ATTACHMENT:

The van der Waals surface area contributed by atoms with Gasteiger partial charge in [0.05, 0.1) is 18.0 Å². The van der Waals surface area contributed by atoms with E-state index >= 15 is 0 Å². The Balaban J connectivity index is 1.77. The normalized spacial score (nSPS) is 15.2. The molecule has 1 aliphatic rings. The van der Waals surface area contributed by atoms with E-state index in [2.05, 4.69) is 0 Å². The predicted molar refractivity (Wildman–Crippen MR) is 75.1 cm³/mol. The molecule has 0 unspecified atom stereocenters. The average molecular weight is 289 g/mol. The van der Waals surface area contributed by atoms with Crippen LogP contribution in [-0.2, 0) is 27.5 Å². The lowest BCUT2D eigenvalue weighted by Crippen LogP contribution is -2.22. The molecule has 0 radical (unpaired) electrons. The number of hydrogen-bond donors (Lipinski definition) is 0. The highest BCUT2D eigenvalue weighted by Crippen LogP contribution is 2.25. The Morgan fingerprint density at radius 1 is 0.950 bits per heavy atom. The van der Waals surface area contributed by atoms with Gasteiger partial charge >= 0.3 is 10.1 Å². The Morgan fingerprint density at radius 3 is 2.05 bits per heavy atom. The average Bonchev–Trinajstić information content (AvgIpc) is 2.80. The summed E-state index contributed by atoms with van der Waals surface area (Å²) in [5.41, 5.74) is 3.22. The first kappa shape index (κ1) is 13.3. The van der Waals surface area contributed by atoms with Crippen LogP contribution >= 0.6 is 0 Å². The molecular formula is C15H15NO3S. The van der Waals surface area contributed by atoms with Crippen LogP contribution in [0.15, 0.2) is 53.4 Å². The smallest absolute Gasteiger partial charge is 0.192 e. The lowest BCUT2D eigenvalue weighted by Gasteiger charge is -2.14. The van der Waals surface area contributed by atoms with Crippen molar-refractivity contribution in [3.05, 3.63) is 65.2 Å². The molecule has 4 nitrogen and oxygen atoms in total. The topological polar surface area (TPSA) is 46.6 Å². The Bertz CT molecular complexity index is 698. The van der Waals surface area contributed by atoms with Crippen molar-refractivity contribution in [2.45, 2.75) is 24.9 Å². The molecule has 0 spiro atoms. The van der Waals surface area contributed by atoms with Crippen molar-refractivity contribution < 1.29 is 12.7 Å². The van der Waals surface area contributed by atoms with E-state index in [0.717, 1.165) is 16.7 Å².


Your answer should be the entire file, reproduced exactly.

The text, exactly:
The van der Waals surface area contributed by atoms with Gasteiger partial charge in [0.05, 0.1) is 18.0 Å². The van der Waals surface area contributed by atoms with E-state index >= 15 is 0 Å². The Balaban J connectivity index is 1.77. The normalized spacial score (nSPS) is 15.2. The molecule has 1 aliphatic rings. The van der Waals surface area contributed by atoms with E-state index in [2.05, 4.69) is 0 Å². The predicted molar refractivity (Wildman–Crippen MR) is 75.1 cm³/mol. The molecule has 0 unspecified atom stereocenters. The average molecular weight is 289 g/mol. The van der Waals surface area contributed by atoms with Crippen LogP contribution in [-0.2, 0) is 27.5 Å². The lowest BCUT2D eigenvalue weighted by Crippen LogP contribution is -2.22. The molecule has 0 radical (unpaired) electrons. The number of hydrogen-bond donors (Lipinski definition) is 0. The highest BCUT2D eigenvalue weighted by Crippen LogP contribution is 2.25. The Morgan fingerprint density at radius 1 is 0.950 bits per heavy atom. The van der Waals surface area contributed by atoms with Gasteiger partial charge >= 0.3 is 10.1 Å². The Morgan fingerprint density at radius 3 is 2.05 bits per heavy atom. The average Bonchev–Trinajstić information content (AvgIpc) is 2.80. The summed E-state index contributed by atoms with van der Waals surface area (Å²) in [5.41, 5.74) is 3.22. The first kappa shape index (κ1) is 13.3. The van der Waals surface area contributed by atoms with Crippen LogP contribution >= 0.6 is 0 Å². The molecular formula is C15H15NO3S. The van der Waals surface area contributed by atoms with Crippen LogP contribution in [0.15, 0.2) is 53.4 Å². The smallest absolute Gasteiger partial charge is 0.192 e. The lowest BCUT2D eigenvalue weighted by Gasteiger charge is -2.14. The van der Waals surface area contributed by atoms with Crippen molar-refractivity contribution in [3.05, 3.63) is 65.2 Å². The molecule has 4 nitrogen and oxygen atoms in total. The topological polar surface area (TPSA) is 46.6 Å². The Bertz CT molecular complexity index is 698. The van der Waals surface area contributed by atoms with Crippen molar-refractivity contribution in [2.45, 2.75) is 24.9 Å². The molecule has 0 spiro atoms. The van der Waals surface area contributed by atoms with Crippen molar-refractivity contribution < 1.29 is 12.7 Å². The van der Waals surface area contributed by atoms with E-state index in [0.717, 1.165) is 16.7 Å².